The Canadian government is bringing bio-fuel technologies to Canadian farms.
It is giving $938,260 to develop a farm-scale oilseed processing and bio-diesel plant at the University of Guelph’s Ridgetown campus that will be used for technology demonstrations, education, and applied research.
Chatham-Kent-Essex MP Dave Van Kesteren made the announcement recently. “The government of Canada is taking real action for our farm families, our environment and our economy,” said Van Kesteren.
In partnership with local soybean and pork producers, the operation of the plant will help determine the model and scale of a viable on-farm bio-diesel facility. The facility will provide an independent evaluation of bio-diesel production.
Another objective of the five-year project is to investigate alternate feedstock such as waste and residues, unmarketable crops, and agri-processing by-products that may be used as energy crops while assessing environmental considerations.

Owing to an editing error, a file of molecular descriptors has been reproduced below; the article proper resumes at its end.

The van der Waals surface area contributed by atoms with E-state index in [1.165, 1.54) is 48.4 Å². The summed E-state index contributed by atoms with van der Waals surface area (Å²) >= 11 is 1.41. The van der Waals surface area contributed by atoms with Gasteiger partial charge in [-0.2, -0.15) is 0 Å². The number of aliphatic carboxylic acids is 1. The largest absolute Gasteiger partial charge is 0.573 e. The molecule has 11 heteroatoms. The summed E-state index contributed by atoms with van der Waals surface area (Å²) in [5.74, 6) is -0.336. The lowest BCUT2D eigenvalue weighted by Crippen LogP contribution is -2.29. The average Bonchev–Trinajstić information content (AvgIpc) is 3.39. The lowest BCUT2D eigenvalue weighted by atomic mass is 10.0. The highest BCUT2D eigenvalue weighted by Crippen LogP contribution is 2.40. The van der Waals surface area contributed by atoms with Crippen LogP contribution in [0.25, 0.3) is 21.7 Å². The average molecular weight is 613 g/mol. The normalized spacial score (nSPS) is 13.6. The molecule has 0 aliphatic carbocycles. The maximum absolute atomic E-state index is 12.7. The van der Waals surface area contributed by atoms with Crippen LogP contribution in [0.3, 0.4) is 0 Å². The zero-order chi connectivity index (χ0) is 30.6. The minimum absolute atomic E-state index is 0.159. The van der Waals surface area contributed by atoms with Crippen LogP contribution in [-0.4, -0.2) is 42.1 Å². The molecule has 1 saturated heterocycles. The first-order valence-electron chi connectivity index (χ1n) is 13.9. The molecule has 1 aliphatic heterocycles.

“The University of Guelph is delighted with the federal investment supporting the work to be undertaken at the Ridgetown Campus as part of the strategic plan of the Ontario Agricultural College of the University,” said Art Schaafsma, the director, Ridgetown campus. “The University is keen to engage producers in the bio-economy, an important and strategic area of research and development at Guelph, not only to add value at the farm gate by bio-fuel in the form of bio-diesel production and utilization, but also by exploring opportunities to add value to by-product streams.”
An important component of this project will be communications and outreach. Through teaching, on-site demonstrations, and on-farm consultations, the project will help to evolve bio-fuels and their applications. The university will collaborate with a wide range of agricultural schools to use existing expertise and hire a bio-fuels specialist and a technician to demonstrate, develop and extend bio-fuels technologies to the farm.
“This project will have many benefits ,” said Kim Turnbull, Agricultural Adaptation Council chairman.